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The Comoros-flagged Mavi Marmara (Photo: Flickr/yasinonat)
10 February 2015 by Janet H. Anderson, The Hague (The Netherlands)

Last week, the Comoros broke new legal ground at the International Criminal Court (ICC). Lawyers representing the African island nation challenged the prosecutor's decision to reject the demand to open an official investigation into the events surrounding Israel’s raid on a flotilla of activists attempting to run a naval blockade off the Gaza Strip in 2010.

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Palais du 15 Janvier in N'Djaména, where the trial of 21 alleged Habré accomplices opened in November (Flickr/kendoerr)
10 February 2015 by Nathalie Magnien, N'Djamena (Chad)

The prosecutor of the Extraordinary African Chambers (EAC) last week filed his final indictment against Hissène Habré, bringing the trial of the former Chadian president [IJT-165] one step closer to reality.

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Ex-dictator General Efrain Rios testifying during his trial in Guatemala (Photo: Flickr/Elena Hermosa/trocaire)
09 February 2015 by Stephanie van den Berg

The trial of ex-dictator Efraín Ríos Montt [IJT-153] resumed last month in Guatemala after his 2013 genocide conviction was annulled on a technicality. The trial was set back to where it left off on 19 April 2013, when the tribunal had heard all prosecution witnesses but still needed to hear some defence witnesses and closing arguments. But just a few days after restarting, the trial ground to a halt again and was quickly suspended with no outlook on when it could resume.

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Interior of Ramincu Sarat prison in Romania (Photo: IICCMER)
09 February 2015 by Isabelle Wesselingh, Bucharest (Romania)

The first trial of a Communist-era prison commander charged with crimes against humanity [IJT-168], in a case the media have dubbed “Romania's Nuremberg”, raised great expectations. But after a few months, many people in the country still struggling to reconcile with its past have voiced disappointment.

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Ex-LRA commander Dominic Ongwen surrounded by court guards and his defence lawyer at the ICC (Flickr/ICC-CPI)
28 January 2015 by Tjitske Lingsma, The Hague (The Netherlands)

Dominic Ongwen, a Ugandan commander in the Lord’s Resistance Army (LRA), made his first appearance before the International Criminal Court (ICC) on Monday for a pretrial hearing. What now? IJT asked two experts what they expected of this first ICC case against a former child soldier-turned-perpetrator.

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Ex-LRA commander Dominic Ongwen makes his first appearance at the ICC (Flickr/ICC-CPI)
28 January 2015 by Samuel Egadu Okiror, Kampala (Uganda)

The handover of Dominic Ongwen, a notorious Ugandan commander in the Lord’s Resistance Army (LRA), to the International Criminal Court (ICC) has raised debate on whether he should face trial or be pardoned.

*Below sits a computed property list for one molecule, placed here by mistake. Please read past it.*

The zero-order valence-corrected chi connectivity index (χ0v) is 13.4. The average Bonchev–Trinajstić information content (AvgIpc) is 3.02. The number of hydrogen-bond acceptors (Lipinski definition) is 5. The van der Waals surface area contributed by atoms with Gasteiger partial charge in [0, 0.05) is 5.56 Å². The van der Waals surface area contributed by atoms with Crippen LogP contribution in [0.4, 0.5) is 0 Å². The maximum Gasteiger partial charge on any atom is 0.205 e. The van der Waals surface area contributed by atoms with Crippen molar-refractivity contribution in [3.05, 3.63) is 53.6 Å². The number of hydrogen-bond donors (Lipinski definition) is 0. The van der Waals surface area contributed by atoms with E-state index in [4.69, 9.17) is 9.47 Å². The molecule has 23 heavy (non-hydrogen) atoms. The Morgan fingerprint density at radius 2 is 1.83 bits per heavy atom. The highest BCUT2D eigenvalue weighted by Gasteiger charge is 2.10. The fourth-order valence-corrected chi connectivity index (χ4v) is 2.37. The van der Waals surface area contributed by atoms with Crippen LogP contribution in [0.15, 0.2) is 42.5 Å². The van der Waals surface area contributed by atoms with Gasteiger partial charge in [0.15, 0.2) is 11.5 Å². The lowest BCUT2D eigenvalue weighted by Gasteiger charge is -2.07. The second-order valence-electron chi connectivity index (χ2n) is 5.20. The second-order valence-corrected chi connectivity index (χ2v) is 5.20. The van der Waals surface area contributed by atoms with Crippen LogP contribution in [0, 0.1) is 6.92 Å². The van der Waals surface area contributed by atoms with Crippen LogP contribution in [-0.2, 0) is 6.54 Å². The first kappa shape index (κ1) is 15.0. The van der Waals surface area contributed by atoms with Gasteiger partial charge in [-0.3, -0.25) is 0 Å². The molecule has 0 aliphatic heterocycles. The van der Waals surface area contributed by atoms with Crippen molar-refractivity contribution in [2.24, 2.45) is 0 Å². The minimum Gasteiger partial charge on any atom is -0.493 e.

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Sihem Bensedrine, president of Tunisia's Truth and Dignity Commission (Flickr/Deutsche Welle/K. Danetzki)
28 January 2015 by Julie Schneider, Tunis (Tunisia)

Since opening its doors last month, the Tunisian Truth and Dignity Commission (TDC) has received scores of people every day. Ready to file complaints, they come from all over the country, passing through the headquarters’ entrance, flanked by “Be welcome!” flags in the Montplaisir business district of Tunis. 

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28 January 2015

Issue 174 of IJT examines the transfer of LRA commander Dominic Ongwen to the ICC, asking if his past as a child soldier is likely to affect the case and why many in northern Uganda are calling for him to be pardoned. We also report on the fate of Bosnian wartime rape survivors and the first weeks of the Tunisian truth commission. In short news, we look ahead to the ICJ ruling in the Croatia versus Serbia genocide case and back on the first month of the Abidjan trial of Ivory Coast's former first lady Simone Gbagbo.

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Sabiha Husic runs the NGO Medica Zenica, which helps Bosnia's wartime rape survivors
27 January 2015 by Nidzara Ahmetasevic, Sarajevo (Bosnia and Herzegovina)

Despite growing concern for and openness about wartime rapes in Bosnia, the thousands of women estimated to have been raped during the 1992-1995 conflict there are still largely neglected by the state and society, concludes a leading NGO dealing with victims.

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The International Court of Justice (Wikipedia/Yeu Ninje)
27 January 2015 by Stephanie van den Berg, Belgrade (Serbia)

The International Court of Justice (ICJ) will rule on 3 February in a case that saw wartime foes Croatia and Serbia accuse each other of committing genocide during the 1991-1995 war in Croatia [IJT-156].

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